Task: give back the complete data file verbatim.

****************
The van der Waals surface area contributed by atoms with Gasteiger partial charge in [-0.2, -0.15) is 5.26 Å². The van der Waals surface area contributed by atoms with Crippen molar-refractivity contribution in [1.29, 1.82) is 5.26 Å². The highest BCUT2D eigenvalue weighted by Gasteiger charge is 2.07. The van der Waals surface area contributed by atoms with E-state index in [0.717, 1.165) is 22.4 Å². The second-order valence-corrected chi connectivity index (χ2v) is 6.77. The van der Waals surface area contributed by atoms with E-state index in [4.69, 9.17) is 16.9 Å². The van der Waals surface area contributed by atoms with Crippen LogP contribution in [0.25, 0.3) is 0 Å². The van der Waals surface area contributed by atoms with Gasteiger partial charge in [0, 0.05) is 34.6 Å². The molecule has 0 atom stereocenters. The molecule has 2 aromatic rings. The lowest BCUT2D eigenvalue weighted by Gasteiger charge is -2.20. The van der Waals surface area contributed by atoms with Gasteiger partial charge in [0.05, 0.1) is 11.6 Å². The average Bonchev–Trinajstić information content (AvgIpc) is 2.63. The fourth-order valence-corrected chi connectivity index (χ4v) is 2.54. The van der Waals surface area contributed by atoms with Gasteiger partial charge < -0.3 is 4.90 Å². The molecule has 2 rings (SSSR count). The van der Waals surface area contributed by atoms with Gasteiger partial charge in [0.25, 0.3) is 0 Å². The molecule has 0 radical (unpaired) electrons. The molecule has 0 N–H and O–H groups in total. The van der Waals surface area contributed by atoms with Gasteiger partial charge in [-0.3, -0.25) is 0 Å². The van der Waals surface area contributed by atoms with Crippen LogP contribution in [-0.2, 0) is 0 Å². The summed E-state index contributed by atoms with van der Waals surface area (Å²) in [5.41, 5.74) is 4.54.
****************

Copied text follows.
The van der Waals surface area contributed by atoms with Gasteiger partial charge in [-0.2, -0.15) is 5.26 Å². The van der Waals surface area contributed by atoms with Crippen molar-refractivity contribution in [1.29, 1.82) is 5.26 Å². The highest BCUT2D eigenvalue weighted by Gasteiger charge is 2.07. The van der Waals surface area contributed by atoms with E-state index in [0.717, 1.165) is 22.4 Å². The second-order valence-corrected chi connectivity index (χ2v) is 6.77. The van der Waals surface area contributed by atoms with E-state index in [4.69, 9.17) is 16.9 Å². The van der Waals surface area contributed by atoms with Crippen LogP contribution in [0.25, 0.3) is 0 Å². The van der Waals surface area contributed by atoms with Gasteiger partial charge in [0, 0.05) is 34.6 Å². The molecule has 0 atom stereocenters. The molecule has 2 aromatic rings. The lowest BCUT2D eigenvalue weighted by Gasteiger charge is -2.20. The van der Waals surface area contributed by atoms with Gasteiger partial charge in [0.05, 0.1) is 11.6 Å². The average Bonchev–Trinajstić information content (AvgIpc) is 2.63. The fourth-order valence-corrected chi connectivity index (χ4v) is 2.54. The van der Waals surface area contributed by atoms with Gasteiger partial charge < -0.3 is 4.90 Å². The molecule has 2 rings (SSSR count). The van der Waals surface area contributed by atoms with Gasteiger partial charge in [0.25, 0.3) is 0 Å². The molecule has 0 radical (unpaired) electrons. The molecule has 0 N–H and O–H groups in total. The van der Waals surface area contributed by atoms with Gasteiger partial charge in [-0.3, -0.25) is 0 Å². The van der Waals surface area contributed by atoms with Crippen LogP contribution in [-0.2, 0) is 0 Å². The summed E-state index contributed by atoms with van der Waals surface area (Å²) in [5.41, 5.74) is 4.54.